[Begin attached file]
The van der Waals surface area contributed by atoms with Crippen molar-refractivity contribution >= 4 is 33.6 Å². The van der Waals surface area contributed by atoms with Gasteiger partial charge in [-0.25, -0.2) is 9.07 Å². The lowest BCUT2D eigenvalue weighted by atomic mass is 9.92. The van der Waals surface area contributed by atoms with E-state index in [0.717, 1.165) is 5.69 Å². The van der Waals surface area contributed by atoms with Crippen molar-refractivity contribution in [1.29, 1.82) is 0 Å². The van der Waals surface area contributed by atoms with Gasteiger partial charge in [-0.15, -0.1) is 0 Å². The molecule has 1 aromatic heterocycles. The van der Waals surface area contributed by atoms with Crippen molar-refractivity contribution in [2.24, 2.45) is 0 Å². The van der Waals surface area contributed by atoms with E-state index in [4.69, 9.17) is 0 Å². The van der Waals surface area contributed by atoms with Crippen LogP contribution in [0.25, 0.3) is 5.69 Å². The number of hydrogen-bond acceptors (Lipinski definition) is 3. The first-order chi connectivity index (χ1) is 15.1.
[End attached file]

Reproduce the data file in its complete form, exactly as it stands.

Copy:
The van der Waals surface area contributed by atoms with Crippen molar-refractivity contribution >= 4 is 33.6 Å². The van der Waals surface area contributed by atoms with Gasteiger partial charge in [-0.25, -0.2) is 9.07 Å². The lowest BCUT2D eigenvalue weighted by atomic mass is 9.92. The van der Waals surface area contributed by atoms with E-state index in [0.717, 1.165) is 5.69 Å². The van der Waals surface area contributed by atoms with Crippen molar-refractivity contribution in [1.29, 1.82) is 0 Å². The van der Waals surface area contributed by atoms with Gasteiger partial charge in [-0.15, -0.1) is 0 Å². The molecule has 1 aromatic heterocycles. The van der Waals surface area contributed by atoms with Crippen molar-refractivity contribution in [2.24, 2.45) is 0 Å². The van der Waals surface area contributed by atoms with E-state index in [4.69, 9.17) is 0 Å². The van der Waals surface area contributed by atoms with Crippen LogP contribution in [0.25, 0.3) is 5.69 Å². The number of hydrogen-bond acceptors (Lipinski definition) is 3. The first-order chi connectivity index (χ1) is 15.1.